Van Gisbergen gives glowing endorsement of Gen3

The Gen3-spec Chevrolet Camaro at Symmons Plains

Shane van Gisbergen has given his best endorsement yet of Gen3 in the wake of changes to the prototypes.

The Red Bull Ampol Racing driver has arguably been one of the category’s biggest critics in the build and development process of the next-generation touring cars.

To date, van Gisbergen has participated in the lion’s share of prototype testing of the Chevrolet Camaro.

The Kiwi was among those to raise issues with Supercars regarding the cockpit ergonomics, problems which extended to the Ford Mustang that caused leg numbing and restricted visibility.

With that recently rectified, the two-time champion sampled the Camaro for the first time on Friday at Symmons Plains International Raceway ahead of the Tasmania SuperSprint.

Yesterday, van Gisbergen was able to complete more meaningful running to gauge the changes, to which he responded positively.

“It’s much improved,” van Gisbergen told Speedcafe.com.

“Inside, it’s much more comfortable with the legroom. Sitting up a little bit higher than I was before, I’ve got a little bit better vision.

“It’s not the best out the sides, but for driver comfort and vision out the front, it’s definitely much improved.

“Garth [Tander] was very comfy as well. He’s a bit longer in the legs than me. It’s pretty good.”

The test represented the best opportunity for drivers to get a reference between the Gen2 and Gen3 cars, having only raced in the days prior at the same location.

Van Gisbergen made several more observations, including the difficulty under braking due to the lack of rear downforce – not an issue per se, rather a characteristic of the Gen3 car.

“It was pretty difficult under brakes with not much downforce,” van Gisbergen explained.

“It was quite hard to be confident down the back straight. I quite enjoyed driving it.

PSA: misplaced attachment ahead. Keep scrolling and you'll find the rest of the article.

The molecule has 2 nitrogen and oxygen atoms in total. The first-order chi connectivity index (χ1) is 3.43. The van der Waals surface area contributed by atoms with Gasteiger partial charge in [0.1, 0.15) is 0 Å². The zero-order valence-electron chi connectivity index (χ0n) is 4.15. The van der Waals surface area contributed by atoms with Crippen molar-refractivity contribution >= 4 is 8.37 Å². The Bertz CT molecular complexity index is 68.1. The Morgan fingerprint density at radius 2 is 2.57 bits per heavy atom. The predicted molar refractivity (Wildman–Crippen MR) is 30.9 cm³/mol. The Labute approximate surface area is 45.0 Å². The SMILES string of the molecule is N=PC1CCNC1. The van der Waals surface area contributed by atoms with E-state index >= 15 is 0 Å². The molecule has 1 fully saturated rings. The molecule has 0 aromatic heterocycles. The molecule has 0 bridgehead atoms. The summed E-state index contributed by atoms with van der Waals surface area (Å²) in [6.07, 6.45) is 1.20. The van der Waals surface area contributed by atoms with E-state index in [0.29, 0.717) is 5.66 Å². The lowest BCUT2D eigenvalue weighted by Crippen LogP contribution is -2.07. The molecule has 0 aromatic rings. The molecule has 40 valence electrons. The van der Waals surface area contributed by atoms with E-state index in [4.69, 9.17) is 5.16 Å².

“I think they’re making some good gains with it. Seeing both cars, they both sound awesome at the end of the back straight. It was a pretty cool day.

“Most drivers were saying the same things amongst ourselves, when they weren’t doing the PR talk, they were all saying the same stuff.

“When we’re all talking, we’re all saying similar things about how it’s difficult under brakes and the thing is locking rears initially because you don’t have the rear downforce.

“We were on the same track in the Gen2 cars the day before, so it’s a pretty good reference.”

“It’s definitely the best back-to-back I’ve done. I think it’s better, for sure. From what I heard from the other guys, they seemed to enjoy it as well.

“There’s still some things that will come in time, but I definitely enjoyed it more than I have previously.”

The Kiwi has also been vocal in his disdain for the introduction of paddle shift, a decision which was ultimately overturned in favour of the status quo manual sequential shifter.

Although not widely spoken about publicly; throttle response, or a lack thereof, has been an issue among drivers.

That, said van Gisbergen, has been remedied with new throttle bodies and fly-by-wire development making effective heel-and-toe easier to execute.

“It’s actually really good,” he said of the throttle response.

“It’s pretty instant. I remember when we used to race the V8 SuperTourers in New Zealand, that was terrible. It’s sort of the same motor set-up in some ways.

“With the way they’ve done the new throttle body, it’s almost instant. It feels different because it has no tension really on the pedal, but the response is instant like a current car.

“That makes it so much easier for the down changes.”

It’s also worth noting that neither car ran with anti-roll bars after a failure for the Chevrolet Camaro during the pre-event shakedown at Queensland Raceway.

That made for a lively ride, a sentiment shared among the drivers on Monday.

Although anti-roll bars will eventually be re-installed, van Gisbergen said the absence of them gave the Gen3 cars more attitude, something he previously said they lacked.

To date, Supercars has run the car with a baseline set-up, but van Gisbergen believes the cars could eventually be set up in a way where they pitch and roll to generate mechanical grip.

“It didn’t have anti-roll bars at all, it was just the springs holding the car up,” said van Gisbergen.

“That’s what made it interesting to drive for me because the car was moving around.

“When you were watching the cars through Turn 7 onto the front straight, they looked wild and it was wild to drive.

“I think with some softer springs and maybe some roll bars, it’ll still drive good but I think it was just overly stiff beforehand and that made the cars look and sit too flat.

“I think they’ll look better with some attitude. It looks much better and it’s more of a spectacle to watch, isn’t it? And it’s tougher to drive, but I think it looks better.

“I hope everyone thinks the way I do and wants to see the cars looking like that.”

Gen3 testing will resume at the Phillip Island Grand Prix Circuit in the days after the Formula 1 Australian Grand Prix on April 7-10, where the Repco Supercars Championship will be the lead support category.

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